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Handout 4 - MIN 454 In this handout, some of the design considerations of coal pillars are introduced.

Pillar loading theories are presented first. Pillar loading is of three types, preliminary loading or loading immediately following excavation of opening, subsequent loading or the abutment pressures due to further mining (i.e. when massive extraction, such as longwall or pillaring, is happening near the pillar) and progressive failure theory for post-mining loading. Theories of Pillar Loading Preliminary loading: There are two theories explaining preliminary loading, tributary area theory and pressure arch theory. Tributary Area Concept: According to this concept, a pillar takes the weight of overlying rock up to a distance of half the opening width surrounding it (Figure 1). In the figure, Wo and Wp are widths of the opening and pillar respectively, while Lp is the length of the pillar. For square pillars, Wp = Lp.

Wp WO

WO

Lp

Figure 1. The tributary area pillar loading concept. The load on the pillar, P, is, therefore, P = (Lp + Wo) * (Wp + Wo)*g*h where g is the weight of the rock per unit volume, and h is the depth of the pillar. The stress on the pillar, p is: p = P/Area of pillar = [(Lp + Wo) * (Wp + Wo)*g*h] / [Lp * Wp ] = [(Lp + Wo) * (Wp + Wo)*v] / [Lp * Wp ] where v is the vertical stress gh. Another formula that works is (only in English units): p = 1.1*h*(Lp + Wo) * (Wp + Wo) / (Lp * Wp )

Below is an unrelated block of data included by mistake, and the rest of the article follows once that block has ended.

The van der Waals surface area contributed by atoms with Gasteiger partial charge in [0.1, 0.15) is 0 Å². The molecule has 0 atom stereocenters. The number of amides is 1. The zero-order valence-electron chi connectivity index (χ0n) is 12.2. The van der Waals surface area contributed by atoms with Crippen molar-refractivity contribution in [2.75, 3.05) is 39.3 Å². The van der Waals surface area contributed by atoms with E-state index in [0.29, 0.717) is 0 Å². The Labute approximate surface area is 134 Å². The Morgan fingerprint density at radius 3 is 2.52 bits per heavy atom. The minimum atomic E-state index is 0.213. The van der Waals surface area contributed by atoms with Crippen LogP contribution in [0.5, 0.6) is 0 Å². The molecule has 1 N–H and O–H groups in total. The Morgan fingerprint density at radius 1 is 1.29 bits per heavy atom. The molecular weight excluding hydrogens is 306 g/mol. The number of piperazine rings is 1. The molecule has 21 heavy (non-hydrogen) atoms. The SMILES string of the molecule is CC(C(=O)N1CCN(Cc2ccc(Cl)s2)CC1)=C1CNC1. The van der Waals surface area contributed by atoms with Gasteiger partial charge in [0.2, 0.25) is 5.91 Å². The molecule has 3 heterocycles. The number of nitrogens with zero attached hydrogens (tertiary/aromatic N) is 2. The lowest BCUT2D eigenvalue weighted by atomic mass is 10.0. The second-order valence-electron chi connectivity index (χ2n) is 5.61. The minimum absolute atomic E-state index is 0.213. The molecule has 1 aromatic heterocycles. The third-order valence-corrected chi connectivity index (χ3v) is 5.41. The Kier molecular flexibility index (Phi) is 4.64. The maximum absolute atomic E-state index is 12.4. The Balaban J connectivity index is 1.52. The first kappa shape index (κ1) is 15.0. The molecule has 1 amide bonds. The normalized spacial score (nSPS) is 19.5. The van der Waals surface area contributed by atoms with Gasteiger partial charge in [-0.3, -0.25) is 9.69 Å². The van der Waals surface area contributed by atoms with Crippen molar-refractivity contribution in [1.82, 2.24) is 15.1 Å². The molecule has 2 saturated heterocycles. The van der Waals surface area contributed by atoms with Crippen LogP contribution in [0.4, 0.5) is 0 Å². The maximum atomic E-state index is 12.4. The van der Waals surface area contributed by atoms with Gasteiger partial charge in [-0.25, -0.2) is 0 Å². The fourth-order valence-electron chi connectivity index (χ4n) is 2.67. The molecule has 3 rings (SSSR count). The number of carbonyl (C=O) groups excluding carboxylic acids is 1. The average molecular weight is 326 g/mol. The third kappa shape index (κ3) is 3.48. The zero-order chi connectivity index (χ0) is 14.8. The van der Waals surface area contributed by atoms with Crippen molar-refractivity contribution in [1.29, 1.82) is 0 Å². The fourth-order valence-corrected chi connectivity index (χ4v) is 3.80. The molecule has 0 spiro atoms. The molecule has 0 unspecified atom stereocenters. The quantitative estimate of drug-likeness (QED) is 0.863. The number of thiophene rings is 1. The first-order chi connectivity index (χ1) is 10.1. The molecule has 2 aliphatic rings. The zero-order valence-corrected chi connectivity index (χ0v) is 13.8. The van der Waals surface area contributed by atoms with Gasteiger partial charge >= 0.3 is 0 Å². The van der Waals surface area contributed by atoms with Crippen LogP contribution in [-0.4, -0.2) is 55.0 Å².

Pressure Arch Theory: According to this theory, when an opening is made, the stresses shift outward on both sides of pillar, leaving a de-stressed zone, in the shape of an arch, around the pillar (Figure 2). The exact shape and size of the arch depends on the stress levels, age and shape/size of opening, and strata properties. Subsidence occurs when the arch reaches the surface. The de-stressed area inside the arch is called intradosal ground, while the area outside is called extradosal ground. The strata at the fringe of the intradosal ground gets compressed as part of the vertical stress is transferred to the abutments. The height of the intradosal ground is about 2-4 times the width of the extraction. For large excavations, the height is limited to 200 times the excavation height. Regions where pillars are being exploited can be thought of as large excavations.

Extradosal ground

Intradosal ground

Stress profile for the roof of the opening.

Abutment pressure Intradosal Pressure

Superincumbent pressure

Figure 2. The Pressure Arch theory A disadvantage of this theory is that due to a lack of a quantitative estimate of the pressure arch profile, it is difficult to design for (how would you estimate what the intradosal pressure on the roof of an opening is if you do not know where the arch begins). As mentioned earlier, an aspect of the pressure arch theory is subsidence. When an excavation exceeds a certain width, the pressure arch can reach all the way to the surface causing subsidence. Estimates, based on case studies, on the critical width of the pressure arch (Figure 3) are available. Alders curve, based on examples in England, is very conservative. Barrientos and Parkers curves were based on a copper mine, while Abels curve was based on 55 case studies (primarily from coal) with sedimentary overburden.